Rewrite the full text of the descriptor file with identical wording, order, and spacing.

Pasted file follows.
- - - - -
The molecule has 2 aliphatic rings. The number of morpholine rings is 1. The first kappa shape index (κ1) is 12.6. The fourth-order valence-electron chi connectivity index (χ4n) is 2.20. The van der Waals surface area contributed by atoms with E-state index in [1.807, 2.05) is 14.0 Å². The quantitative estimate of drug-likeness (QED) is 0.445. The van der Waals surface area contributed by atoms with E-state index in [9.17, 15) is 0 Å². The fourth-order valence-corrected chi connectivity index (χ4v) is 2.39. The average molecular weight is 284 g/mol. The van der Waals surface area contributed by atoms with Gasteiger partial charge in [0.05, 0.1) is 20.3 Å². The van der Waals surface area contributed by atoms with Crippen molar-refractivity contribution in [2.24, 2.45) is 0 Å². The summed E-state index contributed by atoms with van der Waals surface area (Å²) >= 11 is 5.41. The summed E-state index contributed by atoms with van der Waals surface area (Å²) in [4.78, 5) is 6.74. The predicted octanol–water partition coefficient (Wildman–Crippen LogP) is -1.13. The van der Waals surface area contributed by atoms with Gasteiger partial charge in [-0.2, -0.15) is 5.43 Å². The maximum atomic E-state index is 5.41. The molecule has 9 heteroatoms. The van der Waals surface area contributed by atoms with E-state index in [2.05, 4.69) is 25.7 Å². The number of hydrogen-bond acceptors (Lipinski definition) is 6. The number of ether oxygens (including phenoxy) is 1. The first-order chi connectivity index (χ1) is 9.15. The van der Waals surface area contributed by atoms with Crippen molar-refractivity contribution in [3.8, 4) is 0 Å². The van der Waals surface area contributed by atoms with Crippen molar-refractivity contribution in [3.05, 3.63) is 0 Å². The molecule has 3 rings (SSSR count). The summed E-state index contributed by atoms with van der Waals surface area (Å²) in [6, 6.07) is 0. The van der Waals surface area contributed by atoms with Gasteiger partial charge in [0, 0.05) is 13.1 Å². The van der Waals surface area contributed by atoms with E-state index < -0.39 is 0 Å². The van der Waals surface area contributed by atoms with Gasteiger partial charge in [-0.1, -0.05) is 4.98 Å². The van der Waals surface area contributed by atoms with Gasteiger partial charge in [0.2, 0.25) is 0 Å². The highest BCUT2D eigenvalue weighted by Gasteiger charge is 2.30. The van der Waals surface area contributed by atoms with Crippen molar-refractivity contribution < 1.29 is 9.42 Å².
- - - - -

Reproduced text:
The molecule has 2 aliphatic rings. The number of morpholine rings is 1. The first kappa shape index (κ1) is 12.6. The fourth-order valence-electron chi connectivity index (χ4n) is 2.20. The van der Waals surface area contributed by atoms with E-state index in [1.807, 2.05) is 14.0 Å². The quantitative estimate of drug-likeness (QED) is 0.445. The van der Waals surface area contributed by atoms with E-state index in [9.17, 15) is 0 Å². The fourth-order valence-corrected chi connectivity index (χ4v) is 2.39. The average molecular weight is 284 g/mol. The van der Waals surface area contributed by atoms with Gasteiger partial charge in [0.05, 0.1) is 20.3 Å². The van der Waals surface area contributed by atoms with Crippen molar-refractivity contribution in [2.24, 2.45) is 0 Å². The summed E-state index contributed by atoms with van der Waals surface area (Å²) >= 11 is 5.41. The summed E-state index contributed by atoms with van der Waals surface area (Å²) in [4.78, 5) is 6.74. The predicted octanol–water partition coefficient (Wildman–Crippen LogP) is -1.13. The van der Waals surface area contributed by atoms with Gasteiger partial charge in [-0.2, -0.15) is 5.43 Å². The maximum atomic E-state index is 5.41. The molecule has 9 heteroatoms. The van der Waals surface area contributed by atoms with E-state index in [2.05, 4.69) is 25.7 Å². The number of hydrogen-bond acceptors (Lipinski definition) is 6. The number of ether oxygens (including phenoxy) is 1. The first-order chi connectivity index (χ1) is 9.15. The van der Waals surface area contributed by atoms with Crippen molar-refractivity contribution in [3.8, 4) is 0 Å². The van der Waals surface area contributed by atoms with Crippen molar-refractivity contribution in [3.05, 3.63) is 0 Å². The molecule has 3 rings (SSSR count). The summed E-state index contributed by atoms with van der Waals surface area (Å²) in [6, 6.07) is 0. The van der Waals surface area contributed by atoms with Gasteiger partial charge in [0, 0.05) is 13.1 Å². The van der Waals surface area contributed by atoms with E-state index < -0.39 is 0 Å². The van der Waals surface area contributed by atoms with Gasteiger partial charge in [-0.1, -0.05) is 4.98 Å². The van der Waals surface area contributed by atoms with Gasteiger partial charge in [0.2, 0.25) is 0 Å². The highest BCUT2D eigenvalue weighted by Gasteiger charge is 2.30. The van der Waals surface area contributed by atoms with Crippen molar-refractivity contribution < 1.29 is 9.42 Å².